5 Video Games You Didn’t Know Were Educational (and How to Use Them)
Screen time is often a big battle in many households. Kids want to spend their time playing video games that they love and that are popular with their friends. Parents want kids to use their screen time wisely by playing educational games. Finding some common ground in this argument can be a challenge.
Let’s face it, many educational games are just not that exciting for kids and my kids can smell an educational game a mile away and work to avoid it. The key for parents is finding popular games that have hidden educational features so that your children are learning without realizing it. Here are five video games you didn’t know were educational and tips about how to use them.
Minecraft is filled with many lessons for kids. So much so, the creators of Minecraft have released an Education Edition for use in classrooms. The nature of Minecraft encourages problem solving and critical thinking, as well as building spatial and mathematics skills. To capitalize on the educational benefits of Minecraft, use lesson plans or homeschool resources to offer challenges to your children that will help them gain important skills.
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Super Mario Maker
Kids might think they’re just creating their own “dream level” when they’re playing Super Mario Maker, but really they are learning valuable lessons that are building STEM skills. First, they’ll gain a better understanding of how coding and game design work, even without learning a specific coding language. Plus, as they test the gameplay of their creations, they’ll learn more about physics concepts and how to apply them to various scenarios. Nintendo has even partnered with Scholastic to provide a very useful teacher guide that can help teach students how to use the scientific process to create and troubleshoot their own video games.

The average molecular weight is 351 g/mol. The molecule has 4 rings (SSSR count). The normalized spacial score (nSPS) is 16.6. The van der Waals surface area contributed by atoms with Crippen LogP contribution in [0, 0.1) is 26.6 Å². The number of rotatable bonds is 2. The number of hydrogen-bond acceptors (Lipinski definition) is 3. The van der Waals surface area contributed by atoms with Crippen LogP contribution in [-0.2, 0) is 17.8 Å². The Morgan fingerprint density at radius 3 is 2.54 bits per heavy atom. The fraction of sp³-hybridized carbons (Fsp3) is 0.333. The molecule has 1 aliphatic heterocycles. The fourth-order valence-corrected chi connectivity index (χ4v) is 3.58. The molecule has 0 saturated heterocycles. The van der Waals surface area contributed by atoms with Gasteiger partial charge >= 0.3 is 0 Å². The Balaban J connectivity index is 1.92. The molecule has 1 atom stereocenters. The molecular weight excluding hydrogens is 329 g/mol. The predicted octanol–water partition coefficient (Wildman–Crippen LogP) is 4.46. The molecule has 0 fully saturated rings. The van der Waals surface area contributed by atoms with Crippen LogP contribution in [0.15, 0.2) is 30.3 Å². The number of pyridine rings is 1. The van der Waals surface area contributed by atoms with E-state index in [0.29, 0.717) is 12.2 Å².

Little Big Planet
Though it may not teach kids how to read or real math skills, the problem solving and creativity provided by the Little Big Planet series is educational in its own unique way. The creative mode on these games allows players to create their own worlds with challenges and obstacles, teaching basic physics lessons. Using the level editor will help them to learn the basics of coding, even without knowing any specific coding languages. Allow them to build freely and then talk about their levels, why challenges are simple or difficult, and how the physics of their obstacles affects the success of their final product.
Kids who enjoy puzzle games already know just how much fun they have playing Portal 2. What they might not realize is how much they are learning, as well. Another great game for spatial skills and problem solving, there are also Portal lesson plans for Physics, Math, and even a Reading lesson that you can use with your kids to help them get even more learning from the game.
This wildly popular game has several different variations, from apps to console versions in several different themes. Figuring out the right trajectory to use when launching the birds at the giggling piggies is really building important physics and math skills. You can even take them offline and build your own catapults to expand the learning provided by the game.
With the right spin, you can find ways to make many popular games an educational experience for your kids. Take a look at the gameplay and think about how you can incorporate math, science, technology, or even interpersonal skills lessons to make the most of their gaming time.